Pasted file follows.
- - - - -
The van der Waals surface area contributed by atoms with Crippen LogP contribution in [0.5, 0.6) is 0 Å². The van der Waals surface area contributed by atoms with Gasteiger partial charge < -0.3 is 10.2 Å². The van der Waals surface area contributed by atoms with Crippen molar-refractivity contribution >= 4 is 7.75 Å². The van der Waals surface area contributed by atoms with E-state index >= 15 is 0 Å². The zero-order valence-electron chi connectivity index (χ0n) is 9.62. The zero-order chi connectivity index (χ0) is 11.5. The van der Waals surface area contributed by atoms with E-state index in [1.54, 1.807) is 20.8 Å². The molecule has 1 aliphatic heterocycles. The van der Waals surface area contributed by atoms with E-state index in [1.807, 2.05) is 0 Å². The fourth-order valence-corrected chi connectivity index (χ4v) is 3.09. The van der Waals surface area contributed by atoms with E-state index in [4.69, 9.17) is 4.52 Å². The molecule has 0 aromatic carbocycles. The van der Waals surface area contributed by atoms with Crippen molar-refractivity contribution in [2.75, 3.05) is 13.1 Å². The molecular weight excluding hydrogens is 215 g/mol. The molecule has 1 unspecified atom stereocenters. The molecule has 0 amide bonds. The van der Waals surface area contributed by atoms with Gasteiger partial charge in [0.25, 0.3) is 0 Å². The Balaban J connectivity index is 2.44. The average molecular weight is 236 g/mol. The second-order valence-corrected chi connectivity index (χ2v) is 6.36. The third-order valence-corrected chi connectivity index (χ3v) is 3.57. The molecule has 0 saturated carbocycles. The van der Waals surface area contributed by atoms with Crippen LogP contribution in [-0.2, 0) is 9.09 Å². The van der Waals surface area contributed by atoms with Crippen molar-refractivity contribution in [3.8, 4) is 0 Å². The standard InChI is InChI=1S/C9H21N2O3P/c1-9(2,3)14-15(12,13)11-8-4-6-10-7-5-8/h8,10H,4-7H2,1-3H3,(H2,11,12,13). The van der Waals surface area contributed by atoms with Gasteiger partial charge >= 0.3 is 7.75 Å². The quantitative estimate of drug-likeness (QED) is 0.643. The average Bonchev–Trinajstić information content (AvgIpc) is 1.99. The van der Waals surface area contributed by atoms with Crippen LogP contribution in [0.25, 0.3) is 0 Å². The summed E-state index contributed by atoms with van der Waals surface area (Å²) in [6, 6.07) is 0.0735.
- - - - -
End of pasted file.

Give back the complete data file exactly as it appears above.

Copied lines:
The van der Waals surface area contributed by atoms with Crippen LogP contribution in [0.5, 0.6) is 0 Å². The van der Waals surface area contributed by atoms with Gasteiger partial charge < -0.3 is 10.2 Å². The van der Waals surface area contributed by atoms with Crippen molar-refractivity contribution >= 4 is 7.75 Å². The van der Waals surface area contributed by atoms with E-state index >= 15 is 0 Å². The zero-order valence-electron chi connectivity index (χ0n) is 9.62. The zero-order chi connectivity index (χ0) is 11.5. The van der Waals surface area contributed by atoms with E-state index in [1.54, 1.807) is 20.8 Å². The molecule has 1 aliphatic heterocycles. The van der Waals surface area contributed by atoms with E-state index in [1.807, 2.05) is 0 Å². The fourth-order valence-corrected chi connectivity index (χ4v) is 3.09. The van der Waals surface area contributed by atoms with E-state index in [4.69, 9.17) is 4.52 Å². The molecule has 0 aromatic carbocycles. The van der Waals surface area contributed by atoms with Crippen molar-refractivity contribution in [2.75, 3.05) is 13.1 Å². The molecular weight excluding hydrogens is 215 g/mol. The molecule has 1 unspecified atom stereocenters. The molecule has 0 amide bonds. The van der Waals surface area contributed by atoms with Gasteiger partial charge in [0.25, 0.3) is 0 Å². The Balaban J connectivity index is 2.44. The average molecular weight is 236 g/mol. The second-order valence-corrected chi connectivity index (χ2v) is 6.36. The third-order valence-corrected chi connectivity index (χ3v) is 3.57. The molecule has 0 saturated carbocycles. The van der Waals surface area contributed by atoms with Crippen LogP contribution in [-0.2, 0) is 9.09 Å². The van der Waals surface area contributed by atoms with Crippen molar-refractivity contribution in [3.8, 4) is 0 Å². The standard InChI is InChI=1S/C9H21N2O3P/c1-9(2,3)14-15(12,13)11-8-4-6-10-7-5-8/h8,10H,4-7H2,1-3H3,(H2,11,12,13). The van der Waals surface area contributed by atoms with Gasteiger partial charge >= 0.3 is 7.75 Å². The quantitative estimate of drug-likeness (QED) is 0.643. The average Bonchev–Trinajstić information content (AvgIpc) is 1.99. The van der Waals surface area contributed by atoms with Crippen LogP contribution in [0.25, 0.3) is 0 Å². The summed E-state index contributed by atoms with van der Waals surface area (Å²) in [6, 6.07) is 0.0735.